Schumer: Kavanaugh should answer direct questions on Roe because he weighed in on other decisions

Schumer: Kavanaugh should answer direct questions on Roe because he weighed in on other decisions
© Greg Nash

President TrumpDonald John TrumpTrump: WHCA picking non-comedian for headliner a 'good first step' Five takeaways from Mississippi's Senate debate Watergate’s John Dean: Nixon would tell Trump 'he's going too far' MORE's nominee for the Supreme Court, Brett Kavanaugh, should have to answer direct questions about his views on the precedents set by Roe v. Wade and other key cases, Senate Minority Leader Charles SchumerCharles (Chuck) Ellis SchumerObama: Filibuster makes it 'almost impossible' to govern Democrats need their top general — Pelosi — in age of Trump Facebook reeling after damning NYT report MORE (D-N.Y.) said Sunday.

Schumer's demand came after it was revealed that Kavanaugh suggested that the Supreme Court may have been wrong to force former President Nixon to turn over the recordings that eventually led to the end of his presidency.

"According to his own words, Brett Kavanaugh even believes the 8-0 decision that held Richard Nixon accountable was wrongly decided," Schumer said in a statement. "It bodes very poorly for any decision that [Kavanaugh] might make to hold President Trump accountable."

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"[B]ecause he has demonstrated a willingness to express his views on existing Supreme Court precedents, he must be able to answer direct questions on stare decisis on many other matters, including Roe and healthcare," he added. 

Kavanaugh was tapped by Trump earlier this month to replace Justice Anthony Kennedy, who announced that he would retire from the Supreme Court this summer.

Democrats have expressed deep concern, however, that Kavanaugh, a staunch conservative, could weigh in on cases that would effectively undo the precedent set by Roe v. Wade, the landmark 1973 case that paved the way for legalized abortion nationwide.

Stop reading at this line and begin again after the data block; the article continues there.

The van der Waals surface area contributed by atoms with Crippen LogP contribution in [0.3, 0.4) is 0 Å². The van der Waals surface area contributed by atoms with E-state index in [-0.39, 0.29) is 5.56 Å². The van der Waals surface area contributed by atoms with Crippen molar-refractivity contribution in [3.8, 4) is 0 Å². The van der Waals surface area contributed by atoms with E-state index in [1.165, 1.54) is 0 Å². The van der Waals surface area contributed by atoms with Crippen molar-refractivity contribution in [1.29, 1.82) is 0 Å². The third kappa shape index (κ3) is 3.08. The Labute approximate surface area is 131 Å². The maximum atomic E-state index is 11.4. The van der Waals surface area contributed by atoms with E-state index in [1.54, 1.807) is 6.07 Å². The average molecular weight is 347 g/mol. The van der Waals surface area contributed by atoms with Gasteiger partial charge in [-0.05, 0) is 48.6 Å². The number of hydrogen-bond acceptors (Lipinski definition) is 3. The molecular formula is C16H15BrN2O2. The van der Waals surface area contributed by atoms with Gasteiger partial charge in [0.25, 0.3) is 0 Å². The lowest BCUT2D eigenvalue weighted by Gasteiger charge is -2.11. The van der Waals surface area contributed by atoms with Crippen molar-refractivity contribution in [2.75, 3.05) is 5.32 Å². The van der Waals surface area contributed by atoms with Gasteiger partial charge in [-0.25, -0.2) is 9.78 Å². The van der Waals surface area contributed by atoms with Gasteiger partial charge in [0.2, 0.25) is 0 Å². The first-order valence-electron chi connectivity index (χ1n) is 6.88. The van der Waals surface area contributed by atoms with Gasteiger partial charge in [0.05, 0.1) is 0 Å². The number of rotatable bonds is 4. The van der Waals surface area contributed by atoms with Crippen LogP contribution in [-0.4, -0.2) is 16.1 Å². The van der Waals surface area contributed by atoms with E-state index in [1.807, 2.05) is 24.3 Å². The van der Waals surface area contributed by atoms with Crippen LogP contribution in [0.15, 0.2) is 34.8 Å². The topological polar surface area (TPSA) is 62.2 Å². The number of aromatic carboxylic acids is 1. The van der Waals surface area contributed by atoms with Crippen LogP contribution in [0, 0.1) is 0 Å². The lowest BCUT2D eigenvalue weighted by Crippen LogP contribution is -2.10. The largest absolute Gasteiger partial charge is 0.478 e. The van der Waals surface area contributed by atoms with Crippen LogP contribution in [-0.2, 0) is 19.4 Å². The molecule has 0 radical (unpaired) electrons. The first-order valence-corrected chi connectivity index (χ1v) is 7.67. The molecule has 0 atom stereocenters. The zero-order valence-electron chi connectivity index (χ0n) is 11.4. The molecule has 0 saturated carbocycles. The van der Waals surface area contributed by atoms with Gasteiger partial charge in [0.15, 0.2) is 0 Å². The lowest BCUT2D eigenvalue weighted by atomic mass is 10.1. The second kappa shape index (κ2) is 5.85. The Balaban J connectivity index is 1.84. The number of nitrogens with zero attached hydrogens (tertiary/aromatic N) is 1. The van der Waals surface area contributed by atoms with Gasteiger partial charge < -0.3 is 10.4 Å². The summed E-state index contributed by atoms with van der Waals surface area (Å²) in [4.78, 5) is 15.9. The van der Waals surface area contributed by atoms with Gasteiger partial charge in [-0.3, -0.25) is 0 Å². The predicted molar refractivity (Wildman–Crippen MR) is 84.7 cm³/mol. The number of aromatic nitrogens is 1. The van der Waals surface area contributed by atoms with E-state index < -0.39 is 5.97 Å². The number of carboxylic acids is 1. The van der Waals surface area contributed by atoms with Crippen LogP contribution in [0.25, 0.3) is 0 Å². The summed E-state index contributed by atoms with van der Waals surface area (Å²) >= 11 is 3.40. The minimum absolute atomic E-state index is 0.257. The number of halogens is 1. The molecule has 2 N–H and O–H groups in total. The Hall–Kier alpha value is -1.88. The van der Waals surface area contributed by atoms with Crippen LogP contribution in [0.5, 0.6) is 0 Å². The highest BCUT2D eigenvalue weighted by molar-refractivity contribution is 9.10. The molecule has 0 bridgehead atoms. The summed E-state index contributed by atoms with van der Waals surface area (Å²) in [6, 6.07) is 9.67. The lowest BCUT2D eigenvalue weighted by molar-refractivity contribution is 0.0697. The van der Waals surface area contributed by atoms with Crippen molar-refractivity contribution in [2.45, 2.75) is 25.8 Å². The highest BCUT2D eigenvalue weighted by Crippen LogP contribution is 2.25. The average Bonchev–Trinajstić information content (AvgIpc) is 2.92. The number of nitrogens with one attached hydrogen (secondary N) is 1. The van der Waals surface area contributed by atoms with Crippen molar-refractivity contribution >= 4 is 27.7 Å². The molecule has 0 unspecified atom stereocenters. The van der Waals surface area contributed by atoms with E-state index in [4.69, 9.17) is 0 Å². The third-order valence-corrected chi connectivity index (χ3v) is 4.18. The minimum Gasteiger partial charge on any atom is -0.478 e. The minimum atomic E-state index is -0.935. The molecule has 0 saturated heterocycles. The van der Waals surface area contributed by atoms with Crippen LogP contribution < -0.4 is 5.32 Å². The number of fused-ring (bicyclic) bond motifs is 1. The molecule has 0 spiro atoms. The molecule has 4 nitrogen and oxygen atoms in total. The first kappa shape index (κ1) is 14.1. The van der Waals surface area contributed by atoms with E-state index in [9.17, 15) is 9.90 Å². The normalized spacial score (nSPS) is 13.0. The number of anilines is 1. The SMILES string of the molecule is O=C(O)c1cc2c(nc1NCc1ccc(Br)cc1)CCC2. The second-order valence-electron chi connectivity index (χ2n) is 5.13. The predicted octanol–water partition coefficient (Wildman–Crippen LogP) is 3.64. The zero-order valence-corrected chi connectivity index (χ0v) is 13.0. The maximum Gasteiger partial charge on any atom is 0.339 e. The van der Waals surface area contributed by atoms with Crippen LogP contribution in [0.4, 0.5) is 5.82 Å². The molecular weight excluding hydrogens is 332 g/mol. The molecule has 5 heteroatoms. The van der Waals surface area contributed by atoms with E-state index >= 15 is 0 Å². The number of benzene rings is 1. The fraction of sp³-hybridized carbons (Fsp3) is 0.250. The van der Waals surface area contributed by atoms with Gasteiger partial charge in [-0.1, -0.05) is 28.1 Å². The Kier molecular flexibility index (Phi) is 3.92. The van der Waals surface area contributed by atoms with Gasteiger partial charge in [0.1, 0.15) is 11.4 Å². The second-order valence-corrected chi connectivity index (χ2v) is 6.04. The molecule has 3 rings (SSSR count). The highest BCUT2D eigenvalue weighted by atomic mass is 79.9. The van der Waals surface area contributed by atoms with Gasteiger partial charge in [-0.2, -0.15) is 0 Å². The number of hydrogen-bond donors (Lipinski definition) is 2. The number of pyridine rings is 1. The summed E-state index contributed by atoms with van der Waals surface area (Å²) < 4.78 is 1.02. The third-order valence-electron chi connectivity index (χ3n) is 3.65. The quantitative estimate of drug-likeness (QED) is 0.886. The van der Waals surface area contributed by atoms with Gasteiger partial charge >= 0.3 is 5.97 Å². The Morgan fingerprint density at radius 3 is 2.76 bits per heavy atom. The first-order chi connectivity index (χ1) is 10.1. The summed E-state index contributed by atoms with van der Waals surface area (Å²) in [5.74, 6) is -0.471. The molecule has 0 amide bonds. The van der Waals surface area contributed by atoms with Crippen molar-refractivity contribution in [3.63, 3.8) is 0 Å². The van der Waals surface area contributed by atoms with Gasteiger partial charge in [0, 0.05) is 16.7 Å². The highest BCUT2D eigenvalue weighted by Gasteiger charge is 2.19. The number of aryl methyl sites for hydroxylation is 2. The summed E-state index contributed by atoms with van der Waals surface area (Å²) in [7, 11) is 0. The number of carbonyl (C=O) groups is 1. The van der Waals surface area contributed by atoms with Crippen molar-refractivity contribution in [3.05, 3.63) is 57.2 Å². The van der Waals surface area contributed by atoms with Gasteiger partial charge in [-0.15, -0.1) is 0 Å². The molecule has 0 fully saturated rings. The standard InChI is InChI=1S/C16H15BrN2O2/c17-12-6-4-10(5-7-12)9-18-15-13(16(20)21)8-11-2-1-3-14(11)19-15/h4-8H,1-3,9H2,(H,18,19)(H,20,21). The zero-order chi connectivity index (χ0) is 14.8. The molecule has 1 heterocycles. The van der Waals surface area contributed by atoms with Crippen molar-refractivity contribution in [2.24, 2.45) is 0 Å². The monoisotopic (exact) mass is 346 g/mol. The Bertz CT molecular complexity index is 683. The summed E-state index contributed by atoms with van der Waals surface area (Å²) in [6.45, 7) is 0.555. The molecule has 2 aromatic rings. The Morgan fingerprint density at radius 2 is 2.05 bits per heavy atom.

Kavanaugh's views on executive authority are also a concern among Democrats. While he was involved in the independent counsel investigation of former President Clinton, he has since taken a more cautious approach to presidential investigations. 

In a transcript published in a 1999 issue of the Washington Lawyer, Kavanaugh questions the precedent set by U.S. v. Nixon, which placed limits on the president's ability to withhold information relevant to criminal investigations.

The transcript was turned over along with thousands of other documents to the Senate Judiciary Committee as part of Kavanaugh's confirmation process. 

"But maybe Nixon was wrongly decided — heresy though it is to say so. Nixon took away the power of the president to control information in the executive branch by holding that the courts had power and jurisdiction to order the president to disclose information in response to a subpoena sought by a subordinate executive branch official," Kavanaugh said.